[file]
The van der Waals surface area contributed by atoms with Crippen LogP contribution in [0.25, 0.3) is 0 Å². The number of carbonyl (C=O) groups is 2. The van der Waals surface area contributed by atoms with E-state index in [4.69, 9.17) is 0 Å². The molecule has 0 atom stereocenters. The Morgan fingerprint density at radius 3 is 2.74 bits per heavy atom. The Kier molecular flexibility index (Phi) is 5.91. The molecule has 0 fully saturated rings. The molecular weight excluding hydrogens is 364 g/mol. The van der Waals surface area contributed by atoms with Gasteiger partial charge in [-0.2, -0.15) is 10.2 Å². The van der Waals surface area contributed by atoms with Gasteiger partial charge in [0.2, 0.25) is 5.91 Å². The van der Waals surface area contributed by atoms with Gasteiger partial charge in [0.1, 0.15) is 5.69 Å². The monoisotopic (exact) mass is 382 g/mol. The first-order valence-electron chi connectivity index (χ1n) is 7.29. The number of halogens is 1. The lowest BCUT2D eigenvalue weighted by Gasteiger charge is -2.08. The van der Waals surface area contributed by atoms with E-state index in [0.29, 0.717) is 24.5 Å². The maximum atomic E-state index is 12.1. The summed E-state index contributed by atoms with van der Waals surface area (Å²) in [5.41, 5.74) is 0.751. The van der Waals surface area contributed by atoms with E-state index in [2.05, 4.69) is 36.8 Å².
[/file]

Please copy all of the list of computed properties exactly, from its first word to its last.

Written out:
The van der Waals surface area contributed by atoms with Crippen LogP contribution in [0.25, 0.3) is 0 Å². The number of carbonyl (C=O) groups is 2. The van der Waals surface area contributed by atoms with E-state index in [4.69, 9.17) is 0 Å². The molecule has 0 atom stereocenters. The Morgan fingerprint density at radius 3 is 2.74 bits per heavy atom. The Kier molecular flexibility index (Phi) is 5.91. The molecule has 0 fully saturated rings. The molecular weight excluding hydrogens is 364 g/mol. The van der Waals surface area contributed by atoms with Gasteiger partial charge in [-0.2, -0.15) is 10.2 Å². The van der Waals surface area contributed by atoms with Gasteiger partial charge in [0.2, 0.25) is 5.91 Å². The van der Waals surface area contributed by atoms with Gasteiger partial charge in [0.1, 0.15) is 5.69 Å². The monoisotopic (exact) mass is 382 g/mol. The first-order valence-electron chi connectivity index (χ1n) is 7.29. The number of halogens is 1. The lowest BCUT2D eigenvalue weighted by Gasteiger charge is -2.08. The van der Waals surface area contributed by atoms with E-state index in [0.29, 0.717) is 24.5 Å². The maximum atomic E-state index is 12.1. The summed E-state index contributed by atoms with van der Waals surface area (Å²) in [5.41, 5.74) is 0.751. The van der Waals surface area contributed by atoms with E-state index in [2.05, 4.69) is 36.8 Å².